There is no shortage of stress and strain in modern life. From worrying about overdraft charges to problems at work, or coping with life-changing events, the daily pressures can easily take a toll.
When these strains overwhelm a person’s ability to cope, the result is stress. A person experiencing stress may be irritable, anxious, forgetful, or have a low mood. Stress itself is not an illness, but persistent or severe stress can trigger physical conditions, such as stroke, high blood pressure, depression, anxiety and insomnia.
Work-related stress is a significant cause of illness, sickness absence, staff turnover and underperformance, according to the Health and Safety Executive.
Pressure at work is a motivator, and everyone needs some to perform at their best. But piling on the pressure will only have a positive influence on performance up to a point. Once performance has peaked, any further increases in pressure have a gradual detrimental effect on a person’s output. It is at this point that people start to experience stress, and if pressure continues to rise performance will plummet and a nervous breakdown can occur.
For engineers, the relationship between pressure and performance appears to be different. Professor Sayeed Khan, chief medical adviser to the manufacturers’ organisation the EEF, says that, like workers in other sectors, engineers generally perform better with rising pressure. But, instead of an engineer’s performance trailing off as things become more difficult, their performance will not significantly deteriorate until the individual is experiencing high levels of stress. This can mean that any resulting breakdown seems to come out of nowhere.
Khan says: “There are two reasons for this. One is that engineers tend to be fairly resilient, the other is that they do not accept when they have a problem. They will just struggle on.”
A factor driving this deviation from the norm among engineers is that there are far more men than women in engineering. Talking about problems is a good stress-busting tactic, says Khan. Men tend to have fewer close friends to talk to than women, and are less inclined to talk about their issues with the ones that they have. This can leave them on the back foot when it comes to dealing with stress.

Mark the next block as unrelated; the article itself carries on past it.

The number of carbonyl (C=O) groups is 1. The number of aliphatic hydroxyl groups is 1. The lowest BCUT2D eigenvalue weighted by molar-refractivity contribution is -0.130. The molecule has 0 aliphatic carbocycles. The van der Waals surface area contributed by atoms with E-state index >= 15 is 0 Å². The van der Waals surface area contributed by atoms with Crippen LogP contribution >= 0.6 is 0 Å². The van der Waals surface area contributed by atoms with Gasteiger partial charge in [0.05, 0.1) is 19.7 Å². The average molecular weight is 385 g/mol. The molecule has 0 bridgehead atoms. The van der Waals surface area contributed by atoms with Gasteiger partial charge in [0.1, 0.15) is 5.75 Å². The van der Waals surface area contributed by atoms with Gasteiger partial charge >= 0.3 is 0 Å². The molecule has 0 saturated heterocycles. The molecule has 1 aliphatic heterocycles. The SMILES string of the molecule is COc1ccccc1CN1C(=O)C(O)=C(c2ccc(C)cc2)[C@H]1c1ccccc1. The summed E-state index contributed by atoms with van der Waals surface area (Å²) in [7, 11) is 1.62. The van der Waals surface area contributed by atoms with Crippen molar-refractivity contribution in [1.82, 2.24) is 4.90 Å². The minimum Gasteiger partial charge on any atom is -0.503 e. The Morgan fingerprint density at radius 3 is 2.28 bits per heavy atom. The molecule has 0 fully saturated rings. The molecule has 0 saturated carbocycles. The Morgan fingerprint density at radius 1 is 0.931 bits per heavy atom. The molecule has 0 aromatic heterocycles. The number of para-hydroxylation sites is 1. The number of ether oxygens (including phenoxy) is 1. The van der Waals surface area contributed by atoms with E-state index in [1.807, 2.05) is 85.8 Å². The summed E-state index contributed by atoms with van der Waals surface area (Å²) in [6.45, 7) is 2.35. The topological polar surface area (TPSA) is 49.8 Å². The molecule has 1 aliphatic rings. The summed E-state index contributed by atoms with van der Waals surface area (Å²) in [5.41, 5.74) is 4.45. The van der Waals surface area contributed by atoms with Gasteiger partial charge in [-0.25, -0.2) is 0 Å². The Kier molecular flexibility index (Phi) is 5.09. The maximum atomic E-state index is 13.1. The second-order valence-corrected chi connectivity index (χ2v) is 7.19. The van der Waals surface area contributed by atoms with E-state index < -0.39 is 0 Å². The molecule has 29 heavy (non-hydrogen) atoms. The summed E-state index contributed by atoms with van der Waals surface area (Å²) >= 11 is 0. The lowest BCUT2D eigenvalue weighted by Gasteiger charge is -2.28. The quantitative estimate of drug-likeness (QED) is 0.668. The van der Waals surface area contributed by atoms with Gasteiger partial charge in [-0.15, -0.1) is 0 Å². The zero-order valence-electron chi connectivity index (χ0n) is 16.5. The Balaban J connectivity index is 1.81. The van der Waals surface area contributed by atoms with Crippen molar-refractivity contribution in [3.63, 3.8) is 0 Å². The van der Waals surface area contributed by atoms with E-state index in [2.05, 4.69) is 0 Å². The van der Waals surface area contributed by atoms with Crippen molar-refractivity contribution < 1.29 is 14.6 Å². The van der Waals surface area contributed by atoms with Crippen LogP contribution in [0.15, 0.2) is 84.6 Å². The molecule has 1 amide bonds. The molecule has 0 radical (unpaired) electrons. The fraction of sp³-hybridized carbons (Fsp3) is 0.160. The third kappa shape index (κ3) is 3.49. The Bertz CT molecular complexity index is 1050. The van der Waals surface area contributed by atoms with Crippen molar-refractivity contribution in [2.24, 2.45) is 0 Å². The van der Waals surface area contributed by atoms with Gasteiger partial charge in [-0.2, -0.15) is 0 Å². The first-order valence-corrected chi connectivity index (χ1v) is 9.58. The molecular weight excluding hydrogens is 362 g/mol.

Engineers often have a pessimistic streak, says Khan. While this is a valuable personality trait when designing and producing equipment and items that need to be safe and robust, it is less helpful in dealing with stress. Optimistic people are more likely to see a stressful event as part of a bad day, where a pessimist may be unable to see an end to the issues.
The deadline-driven nature of engineering can also cause stress for workers. The need for processes to be tight and delivered just on time may contribute to on-the-job stress. According to Khan, the people in manufacturing responsible for outputs but not in control of the processes that deliver them are especially vulnerable to stress. Often, working environments are dangerous, which can pile on pressure.
Another stress-driving criticism levelled at all branches of engineering is that managers lack the “soft skills” that are important in dealing with other people. Such qualities include communication, negotiation and interpersonal skills. As Khan explains, engineers tend to be much happier dealing with concrete facts rather than their feelings and emotions or those of their colleagues. In many instances, those who are technically good at their job get promoted to management positions and may not receive adequate training on how to manage others. “The number-one factor as to whether you get stressed at work or not is your relationship with your manager,” says Khan. Poor management contributes to stress for managers too, who may feel unable to cope with situations they face.